The superhero genre has been steadily deconstructed since the 1980s. Arc Dream’s This Favored Land supplement for the Wild Talents RPG is a form of superhero Reconstruction, taking the old ideas about superhuman powers and placing them in an entirely different time and place. What is it like to have superspeed or mind-reading powers in the 1860s? Perhaps more importantly, what is it like having supernatural abilities in an era of brutal oppression and intolerance?
This Favored Land posits an alternate history in which strange dreams portend the arrival of bizarre powers, giving abilities most people see as sorcerous or even Satanic to previously ordinary humans. The Dream and the Gift are tied together. In this world, you don’t randomly get weird powers from swimming in radioactive waste. Some higher power seems to be granting these abilities, and they always reflect some aspect of the grantee’s life or personality. Sometimes it’s ironic (someone with a water phobia gains the power to control water and breath in it); sometimes it seems more like the granting of a wish (a slave who has spent her entire life under the control of others gains mind-control powers).
An enormous percentage of this book is devoted to developing the world. In fact, a sizable chunk is basically a historical overview of the U.S. Civil War and the years surrounding it. Important battles, political events and personalities are detailed. This Favored Land is constructed in such a way that you could use it to run any kind of RPG scenario based on a Civil War setting. No superhuman powers are necessary. Even the powers themselves are more subtle than most superhero adventures (the alternate history suggests they were so subtle and well-hidden that history has failed to record their existence at all).
There are some crunchy rules sections, with new powers, archetypes and flaws for character creation. In general, the powers are not especially flashy, in keeping with the overall theme. The book is capped by a complete adventure called “Broken in their Violence.” This carries a group of anti-slavery characters into the grim, violent events that foreshadowed the Civil War itself – the border dispute known as Bleeding Kansas.
This leads me to the observation that campaigns set in This Favored Land might have a tendency to get uncomfortably “heavy.” There is a casual intolerance prevalent in even the most progressive circles in the 1850s to 1870s, while any campaign set in the South will come face to face with slavery and the abhorrent racist ideas that allowed it to exist. This certainly makes for some truly villainous villains. For example, one of the shadowy antagonist groups is devoted to the murder of any black person exhibiting The Gift. There’s also the inescapable horror of 19th-century warfare (there’s an entire chapter on amputations). The authors suggest several ways to work with or around these darker themes, but they’ll always be there. As a result, a campaign could have the potential to be powerful and transformative, but it might not make for a light evening’s entertainment for some gaming groups.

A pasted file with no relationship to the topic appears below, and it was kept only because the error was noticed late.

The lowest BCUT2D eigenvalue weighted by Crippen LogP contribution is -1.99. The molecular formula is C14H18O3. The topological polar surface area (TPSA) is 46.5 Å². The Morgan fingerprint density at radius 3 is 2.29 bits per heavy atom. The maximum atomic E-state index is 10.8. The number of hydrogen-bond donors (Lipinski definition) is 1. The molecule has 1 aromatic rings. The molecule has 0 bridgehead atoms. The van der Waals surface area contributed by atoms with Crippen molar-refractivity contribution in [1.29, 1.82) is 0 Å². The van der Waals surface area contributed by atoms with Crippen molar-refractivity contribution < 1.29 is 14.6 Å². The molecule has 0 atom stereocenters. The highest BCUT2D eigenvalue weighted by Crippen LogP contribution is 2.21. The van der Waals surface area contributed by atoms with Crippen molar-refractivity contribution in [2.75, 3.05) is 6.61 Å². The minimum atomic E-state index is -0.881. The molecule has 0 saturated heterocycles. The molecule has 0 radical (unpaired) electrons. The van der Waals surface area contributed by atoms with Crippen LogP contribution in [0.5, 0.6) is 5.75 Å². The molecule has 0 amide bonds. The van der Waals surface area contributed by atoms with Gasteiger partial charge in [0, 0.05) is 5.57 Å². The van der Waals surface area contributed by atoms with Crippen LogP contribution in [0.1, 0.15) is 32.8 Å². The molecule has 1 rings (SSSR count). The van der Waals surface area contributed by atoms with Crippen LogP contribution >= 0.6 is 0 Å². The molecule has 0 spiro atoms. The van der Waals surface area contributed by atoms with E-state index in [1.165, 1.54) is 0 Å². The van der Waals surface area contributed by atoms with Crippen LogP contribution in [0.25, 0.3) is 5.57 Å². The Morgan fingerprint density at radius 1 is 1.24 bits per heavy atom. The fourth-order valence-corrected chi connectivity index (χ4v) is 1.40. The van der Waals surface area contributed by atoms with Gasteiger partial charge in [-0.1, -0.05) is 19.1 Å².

The modular layout of Wild Talents is carried on in This Favored Land. Optional rules sections are clearly set aside in differently shaded boxes, along with explanations on how adding or removing certain rules could affect the overall balance of the game. The thoughtfulness behind all the rules is very evident. Unlike many RPG setting supplements, the authors did not simply create a list of people and places to plunk the original rules into. The entire setting is crafted around new rules and rules modifications intended to create a certain atmosphere and type of game (in this case, fairly low-powered with a lot of attention to themes of social injustice).
I think the biggest strength of This Favored Land is its adaptability. If the heavier themes don’t interest you, you could abandon powers and play a group of skilled commandos infiltrating Confederate lines to steal battle plans and sabotage the Grey. You could ignore the war and play a group of investigators delving into urban mysteries, along the lines of a Caleb Carr novel. There’s an entire section that proposes alternative histories to This Favored Land’s alternate history (what if the South had won at Gettysburg? What if the French had invaded New Orleans? What if General Lee had joined the North?). The Civil War is what you make of it.